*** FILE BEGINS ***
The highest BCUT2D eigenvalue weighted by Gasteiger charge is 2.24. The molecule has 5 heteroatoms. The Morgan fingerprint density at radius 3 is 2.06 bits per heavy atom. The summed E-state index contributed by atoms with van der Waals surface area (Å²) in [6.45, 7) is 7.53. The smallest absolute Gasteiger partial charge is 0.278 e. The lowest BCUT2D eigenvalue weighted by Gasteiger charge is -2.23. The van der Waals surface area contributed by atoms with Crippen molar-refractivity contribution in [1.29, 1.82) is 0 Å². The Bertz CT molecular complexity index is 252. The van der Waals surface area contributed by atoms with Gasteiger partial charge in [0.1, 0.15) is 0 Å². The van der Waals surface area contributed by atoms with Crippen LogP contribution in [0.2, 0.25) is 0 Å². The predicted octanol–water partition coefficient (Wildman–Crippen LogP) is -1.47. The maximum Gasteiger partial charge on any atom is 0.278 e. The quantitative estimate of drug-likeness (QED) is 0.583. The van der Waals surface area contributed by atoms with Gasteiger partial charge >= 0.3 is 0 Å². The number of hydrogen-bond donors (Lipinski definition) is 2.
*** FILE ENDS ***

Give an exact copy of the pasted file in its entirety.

The highest BCUT2D eigenvalue weighted by Gasteiger charge is 2.24. The molecule has 5 heteroatoms. The Morgan fingerprint density at radius 3 is 2.06 bits per heavy atom. The summed E-state index contributed by atoms with van der Waals surface area (Å²) in [6.45, 7) is 7.53. The smallest absolute Gasteiger partial charge is 0.278 e. The lowest BCUT2D eigenvalue weighted by Gasteiger charge is -2.23. The van der Waals surface area contributed by atoms with Crippen molar-refractivity contribution in [1.29, 1.82) is 0 Å². The Bertz CT molecular complexity index is 252. The van der Waals surface area contributed by atoms with Gasteiger partial charge in [0.1, 0.15) is 0 Å². The van der Waals surface area contributed by atoms with Crippen LogP contribution in [0.2, 0.25) is 0 Å². The predicted octanol–water partition coefficient (Wildman–Crippen LogP) is -1.47. The maximum Gasteiger partial charge on any atom is 0.278 e. The quantitative estimate of drug-likeness (QED) is 0.583. The van der Waals surface area contributed by atoms with Gasteiger partial charge >= 0.3 is 0 Å². The number of hydrogen-bond donors (Lipinski definition) is 2.